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Job Corps to pay for CWC tuition for at least four students

Jun 12, 2016 By Daniel Bendtsen, Staff Writer

Eleven students already have completed their programs, and another 23 are set to finish within the next month.

As the Wind River Job Corps graduates its first ever class this week, the vocational center is moving to greater cooperation with Central Wyoming College by paying for the tuition of at least four departing students.

Three students have already been selected to fill the four available spots.

Bob LeMasters, Job Corps's advanced training coordinator, said there's a flexible budget that could allow tuition to be paid for more students.

That decision, he said, will partially depend on the level of success the students going to CWC have.

Riverton native Adrian Cook, 21, finished his welding program May 27 and became the first student selected, starting a two-year double associate degree program May 31.


Cook is one of 34 Job Corps students eligible to walk at commencement this Friday at 2 p.m.

Eleven students already have completed their programs, and another 23 are set to finish within the next month.

When Cook began his studies at Job Corps last fall, he had considered going directly into the workforce after finishing his program. But with the oil and gas markets plummeting -- and welding work hard to come by -- Cook decided to instead start an advanced training in welding.

This fall, he's also start a business administration program with the ultimate goal of starting his own company.

Fortunately, there are other Job Corps programs besides welding that line up with the curriculum of CWC. Students in heavy equipment operations are able to use some of those same skills in CWC's automotive program.

And Job Corps's office administration, accounting and electrical programs all have corresponding advanced training at CWC.

"CWC has been hand-in-hand with Job Corps," Cook said.

Different studies

Yet students who are seeking advanced training at CWC need not necessarily study the same fields they did at Job Corps.

One of the four students getting free tuition is completing his program in heavy equipment operations, but is going into criminal justice at CWC.

Wind River Job Corps, which opened in August 2015 and has a capacity for 300 students, has an explicit purpose of serving low-income and at-risk youth aged 16 to 24.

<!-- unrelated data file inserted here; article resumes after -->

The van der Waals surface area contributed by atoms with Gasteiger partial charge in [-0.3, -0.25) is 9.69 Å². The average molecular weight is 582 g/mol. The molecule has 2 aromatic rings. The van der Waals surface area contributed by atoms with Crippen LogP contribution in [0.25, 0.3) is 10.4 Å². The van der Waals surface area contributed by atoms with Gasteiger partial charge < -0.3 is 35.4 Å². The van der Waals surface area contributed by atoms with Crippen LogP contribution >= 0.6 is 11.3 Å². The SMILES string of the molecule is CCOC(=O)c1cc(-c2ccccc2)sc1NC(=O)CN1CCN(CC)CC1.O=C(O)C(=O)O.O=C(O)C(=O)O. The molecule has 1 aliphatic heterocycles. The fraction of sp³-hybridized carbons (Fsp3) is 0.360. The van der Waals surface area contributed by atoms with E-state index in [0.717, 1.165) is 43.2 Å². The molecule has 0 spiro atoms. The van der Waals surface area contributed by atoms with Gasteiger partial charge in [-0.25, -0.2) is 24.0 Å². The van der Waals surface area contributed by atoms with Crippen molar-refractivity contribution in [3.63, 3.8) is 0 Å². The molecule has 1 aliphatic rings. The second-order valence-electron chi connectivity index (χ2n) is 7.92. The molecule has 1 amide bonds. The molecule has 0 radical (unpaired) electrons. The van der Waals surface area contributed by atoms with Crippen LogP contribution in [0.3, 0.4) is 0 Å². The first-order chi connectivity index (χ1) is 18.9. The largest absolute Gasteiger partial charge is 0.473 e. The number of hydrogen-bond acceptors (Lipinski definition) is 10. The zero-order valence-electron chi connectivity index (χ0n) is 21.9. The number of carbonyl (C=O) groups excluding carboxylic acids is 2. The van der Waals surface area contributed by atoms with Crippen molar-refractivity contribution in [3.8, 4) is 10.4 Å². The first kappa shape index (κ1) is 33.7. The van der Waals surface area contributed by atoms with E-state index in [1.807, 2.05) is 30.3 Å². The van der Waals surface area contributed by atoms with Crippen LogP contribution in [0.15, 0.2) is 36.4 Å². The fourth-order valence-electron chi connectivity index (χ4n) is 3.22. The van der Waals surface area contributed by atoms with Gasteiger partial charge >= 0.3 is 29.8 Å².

Wyoming was the last state to get a Job Corps, a concept developed as part of President Lyndon Johnson's War on Poverty.

The Wind River Job Corps brings in new students every Monday, and since February, outreach coordinator Christa Stream has brought those students to CWC during their first week. These visits, she said, help give "students at the very beginning a goal to strive for."

"When they visit, they can touch, taste, and feel what college would be like if they chose to come to CWC," Stream said.

'Good enough'

When many start out, "they kind of have this attitude that they're not good enough for college," said Stephanie Kobbe, who works with Job Corps students in the early stages of their programs.

Kobbe said she works on positive affirmative with her students, and the visits to CWC make them more enthused, leading to a common sentiment of "if I could do Job Corps, I could do this."

While on this trips, Job Corps students are familiarized with admissions officers and are explained the scholarship process.

"A lot of the girls want to be nurses now," Kobbe said. "They didn't expect it to be so modern at a community college in Wyoming."

Ivan Posey, who left the Eastern Shoshone Business Council last month to become CWC's diversity coordinator, now makes regular visits to the Job Corps to tell those students about opportunities at CWC.

"The setting up there is very encouraging and very inclusive," Posey said. "Students are well-taught there."

From his experience as a tribal leader, Posey said he's seen how "young people on the reservation have void that needs to be filled" and said he's excited now be able to fully focus on contributing to that effort.

"I only have to focus on 10 issues here, where I had to worry about 100 issues before," he said.

Posey said the path from Job Corps to CWC is a natural way for underprivileged youth to improve their situation.

"Even if they have a certain amount of education, their quality of life improves. That's always the case," he said.

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